Photo courtesy of Mandeville Films
Review by Ryan Wilson

Before I begin this week's review of The Fighter, I should disclaim that I am not usually kind to boxing films, mainly because I feel the genre itself has run dry of insights. The two overused clichés in this type of film involve either the classic underdog story of a working class bloke, à la Rocky, who literally fights incredible odds just to compete or the deeper story involving the consequences of the pugilist's lifestyle, à la Ray Lamotta, where the violence of the sports deteriorates the personal life of the protagonist. If it's a boxing film, you usually know the themes will involve either overcoming class or self-destruction. Also, I get easily bored with training montages and fighting sequences, especially climactic ones.

In so many ways The Fighter includes all of these chestnuts, and yet due to some elevated performances and director David O. Russell’s stealth management of an otherwise tired tale, the movie still packs a punch.

Based on the true story of Micky Ward's journey to his welterweight championship in 2000, the film really belongs to Ward's half-brother Dicky, Micky's trainer and also a former welterweight boxer himself. Dicky's glory ends with his knocking Sugar Ray Leonard down in a match in 1978, not out but down, making him the "Pride of Lowell, Massachusetts," a moniker that both blesses and curses him. Dicky, played by a bug-eyed Christian Bale, coasts by in his blue-collar town as a local hero for years, yet inside his insecurity leads him to crime and to crack addiction. Meanwhile, Micky, played by the stoic Mark Wahlberg, tries his best to respect his brother's expertise as a boxer, while distancing himself from the chaos. This is made all the more difficult because their mother Alice dominates the situation as Micky's manager. She won't acknowledge Dicky's destructive tendencies, mainly because she, like Dicky, is also stuck dwelling on the family's past success.

Since family conflict is the center of the story, at its best The Fighter feels less about boxing and more like a Eugene O’Neil drama for the lower class. The best moments don’t take place ringside, but on the porches and living rooms in the crumbling Lowell neighborhoods where these people live. The thick accents, the big hair, and the combustible tempers are fascinating to watch, and Russell directs his actors knowing this. At its best the film abandons the plot altogether. Often it feels like we're watching a nature documentary. For example, in addition to his brother and mother Micky must also quell the passions of his seven (yes, I said seven) sisters, who converge on an outsider like a pack of jackals picking apart their prey in the desert. They don't just devour what they see as a threat but orchestrate their jibes and jabs as a favorite family activity. They're a mob matriarchy led by mother Alice, who knows how to keep them close and unleash them on anyone threatening to her power. The threat here being Amy Adams, who plays Micky's girlfriend Charlene, or as the sisters call her a "MTV skank." She rightfully suggests that Micky find new management. In the film's best scene, Alice maneuvers her daughters to pay a visit to Charlene's apartment, and the result is more riveting or violent than any scene in the ring.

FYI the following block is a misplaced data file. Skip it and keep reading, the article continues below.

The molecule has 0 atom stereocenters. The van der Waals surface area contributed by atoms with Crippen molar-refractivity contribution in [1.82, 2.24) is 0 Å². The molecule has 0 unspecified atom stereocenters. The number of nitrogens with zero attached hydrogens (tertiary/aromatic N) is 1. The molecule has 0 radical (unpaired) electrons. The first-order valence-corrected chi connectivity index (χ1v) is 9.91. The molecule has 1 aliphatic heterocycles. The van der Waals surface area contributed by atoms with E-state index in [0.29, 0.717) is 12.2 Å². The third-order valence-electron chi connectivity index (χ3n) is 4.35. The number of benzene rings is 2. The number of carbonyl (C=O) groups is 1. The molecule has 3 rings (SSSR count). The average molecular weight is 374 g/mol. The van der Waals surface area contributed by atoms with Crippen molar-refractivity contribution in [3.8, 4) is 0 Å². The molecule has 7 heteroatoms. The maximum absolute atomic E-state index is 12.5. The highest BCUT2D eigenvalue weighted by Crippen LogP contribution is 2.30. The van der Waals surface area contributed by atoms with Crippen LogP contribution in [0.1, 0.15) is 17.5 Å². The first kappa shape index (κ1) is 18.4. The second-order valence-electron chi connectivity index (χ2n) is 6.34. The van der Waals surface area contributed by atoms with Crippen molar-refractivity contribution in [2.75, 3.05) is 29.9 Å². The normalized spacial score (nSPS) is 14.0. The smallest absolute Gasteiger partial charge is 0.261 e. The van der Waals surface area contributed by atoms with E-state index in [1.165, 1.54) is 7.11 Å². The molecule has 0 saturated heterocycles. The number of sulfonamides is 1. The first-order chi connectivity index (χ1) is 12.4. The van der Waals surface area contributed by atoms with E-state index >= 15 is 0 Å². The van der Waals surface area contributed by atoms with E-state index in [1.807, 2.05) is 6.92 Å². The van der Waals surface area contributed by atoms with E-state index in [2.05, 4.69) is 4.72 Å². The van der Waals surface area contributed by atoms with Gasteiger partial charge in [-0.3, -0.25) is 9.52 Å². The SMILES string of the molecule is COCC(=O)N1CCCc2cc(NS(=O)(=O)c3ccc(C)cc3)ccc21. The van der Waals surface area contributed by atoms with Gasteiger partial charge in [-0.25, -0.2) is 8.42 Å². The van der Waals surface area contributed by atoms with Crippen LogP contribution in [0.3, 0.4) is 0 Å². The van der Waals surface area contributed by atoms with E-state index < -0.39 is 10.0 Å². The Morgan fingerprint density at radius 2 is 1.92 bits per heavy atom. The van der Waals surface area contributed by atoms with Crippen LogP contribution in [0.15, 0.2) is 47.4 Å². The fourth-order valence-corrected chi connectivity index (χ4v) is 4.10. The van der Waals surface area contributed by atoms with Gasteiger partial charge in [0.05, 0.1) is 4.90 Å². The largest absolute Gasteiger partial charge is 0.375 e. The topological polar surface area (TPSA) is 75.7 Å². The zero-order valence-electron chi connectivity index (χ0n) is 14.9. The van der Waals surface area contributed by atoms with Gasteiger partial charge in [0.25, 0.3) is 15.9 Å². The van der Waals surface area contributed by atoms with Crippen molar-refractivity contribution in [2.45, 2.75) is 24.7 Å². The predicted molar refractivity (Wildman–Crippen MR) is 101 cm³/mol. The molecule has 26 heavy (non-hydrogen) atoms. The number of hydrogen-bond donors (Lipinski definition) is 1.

Adams is a firecracker as Charlene, but then she needs to be to challenge Alice played by Melissa Leo, who has already won the Golden Globe this year for her supporting performance. One major disappointment in the film is the missing climax to the subplot involving these two characters. Each woman claws her way into Micky's decision making, but they both fade away when the plot takes over for the last act and Micky begins to win more boxing matches.

But the film truly belongs to Christian Bale as Dicky. Bale plays the part all jittery and obnoxious. His Dicky is strung-out to the point of combustion. You can’t keep your eyes off of him. Even his simplest transaction is fraught with hyperactivity. Bale, best known for his leading man looks, also physically transformed for the role, losing a significant amount of weight, as he did once before in 2003's The Machinist. Like Leo, Bale also won a best supporting award at this month’s Golden Globes, and he's probably a lock for the same award at the Oscars. However, in most ways Dicky is the fighter of the title, and Bale should arguably be placed in the best actor category. With Bale's transformation, Leo and Adam’s power-struggle, and David O. Russell's anthropological direction, The Fighter ultimately overcomes the standard boxing film formula. Audiences seeking traditional inspiration from such a true story won't walk away disappointed, but if they're paying closer attention they'll get a little something more. By the end, the winner or losing feels irrelevant as it's just a victory for Micky Ward and Dicky Eklund to survive their family and their own demons. 

Take 5 on Film is a production of Delta College Quality Public Radio.

© Ryan Wilson, 2011